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  The Consumer Price Index (CPI) Increased 0.3% in April
Posted Under: CPI • Data Watch • Government • Inflation • Fed Reserve • Interest Rates • Spending • COVID-19
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Implications:  The inflation report for April shows that inflation is nowhere near "transitory" and is likely to be with us for multiple years to come.  Consumer prices rose 0.3% in April, which was higher than the consensus expected +0.2%.  But, more importantly, "core" prices, which exclude food and energy, rose 0.6% versus a consensus expected 0.4%.  Although some analysts and investors might take solace in the fact that headline inflation ticked down on a year-ago comparison basis, to 8.3% in April from 8.5% in March, that doesn't mean inflation is going to drop anywhere as fast as the Federal Reserve hopes.  Looking at the details of today's report, prices for shelter, food, and airline fares were the main drivers of April's increase.  Historically, food and energy prices have been very volatile month to month. That was true once again in April, as food prices rose 0.9% and energy fell 2.7%.  But "core" prices showed more substantial inflation pressure.  Housing rents (for both actual tenants and the rental value of owner-occupied homes) continued to move higher in April, rising 0.5% for the month.  We expect rents to be a key driver for inflation in 2022 and beyond because they make up more than 30% of the overall CPI and still have a long way to go to catch up to home prices, which have skyrocketed more than 30% since COVID started.  Airline fares posted the largest monthly increase on record (+18.6%) dating back to 1963, signaling increased demand from COVID re-opening.  Meanwhile, the auto sector had a split picture for inflation for the month.  New vehicle prices rose 1.1% in April and are up 13.2% from a year ago.  Used cars and trucks, however, are starting to see a turn in prices; although they're up 22.7% from a year ago, they declined 0.4% in April for the third straight monthly decline.  The M2 measure of the money supply soared during COVID and now consumers are paying the price in much higher inflation.  Until the Fed gets growth in the money supply under persistent control, high inflation is here to stay.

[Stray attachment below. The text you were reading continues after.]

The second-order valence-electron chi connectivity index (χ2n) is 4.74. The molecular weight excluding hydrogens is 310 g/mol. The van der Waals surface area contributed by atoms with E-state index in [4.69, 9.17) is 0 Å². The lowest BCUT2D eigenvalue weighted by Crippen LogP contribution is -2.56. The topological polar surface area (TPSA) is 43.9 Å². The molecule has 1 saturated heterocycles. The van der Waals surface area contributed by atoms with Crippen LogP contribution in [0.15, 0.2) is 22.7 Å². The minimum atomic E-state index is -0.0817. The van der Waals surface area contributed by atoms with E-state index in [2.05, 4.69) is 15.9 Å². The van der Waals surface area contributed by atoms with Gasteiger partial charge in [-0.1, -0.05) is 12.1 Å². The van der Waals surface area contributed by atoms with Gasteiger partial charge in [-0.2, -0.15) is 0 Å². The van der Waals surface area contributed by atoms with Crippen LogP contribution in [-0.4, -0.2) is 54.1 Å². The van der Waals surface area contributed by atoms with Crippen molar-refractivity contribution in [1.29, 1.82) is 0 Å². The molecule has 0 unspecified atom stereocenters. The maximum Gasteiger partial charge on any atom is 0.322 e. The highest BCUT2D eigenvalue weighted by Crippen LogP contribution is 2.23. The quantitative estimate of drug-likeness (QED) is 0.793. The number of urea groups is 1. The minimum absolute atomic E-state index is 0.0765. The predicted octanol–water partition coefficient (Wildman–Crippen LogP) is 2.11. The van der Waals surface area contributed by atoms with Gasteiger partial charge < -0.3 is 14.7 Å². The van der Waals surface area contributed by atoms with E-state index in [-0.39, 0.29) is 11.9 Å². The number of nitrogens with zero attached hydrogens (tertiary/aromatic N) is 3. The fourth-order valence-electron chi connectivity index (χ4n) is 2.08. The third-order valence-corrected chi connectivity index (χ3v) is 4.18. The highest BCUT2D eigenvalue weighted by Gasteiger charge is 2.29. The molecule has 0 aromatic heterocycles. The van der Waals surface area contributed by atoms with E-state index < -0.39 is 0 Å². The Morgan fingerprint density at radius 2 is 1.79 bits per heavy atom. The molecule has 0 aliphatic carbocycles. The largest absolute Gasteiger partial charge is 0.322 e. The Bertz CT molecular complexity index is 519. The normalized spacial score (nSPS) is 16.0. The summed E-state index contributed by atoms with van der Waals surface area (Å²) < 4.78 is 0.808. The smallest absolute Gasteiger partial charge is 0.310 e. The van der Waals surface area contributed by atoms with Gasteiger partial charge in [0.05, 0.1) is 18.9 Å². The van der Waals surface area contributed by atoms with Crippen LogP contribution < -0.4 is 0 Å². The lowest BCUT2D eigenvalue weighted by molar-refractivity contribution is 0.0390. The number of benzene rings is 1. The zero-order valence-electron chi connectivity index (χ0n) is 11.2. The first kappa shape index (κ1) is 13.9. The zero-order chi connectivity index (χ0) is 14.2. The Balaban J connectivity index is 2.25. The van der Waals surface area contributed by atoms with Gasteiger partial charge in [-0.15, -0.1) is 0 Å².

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Posted on Wednesday, May 11, 2022 @ 11:10 AM • Post Link Print this post Printer Friendly

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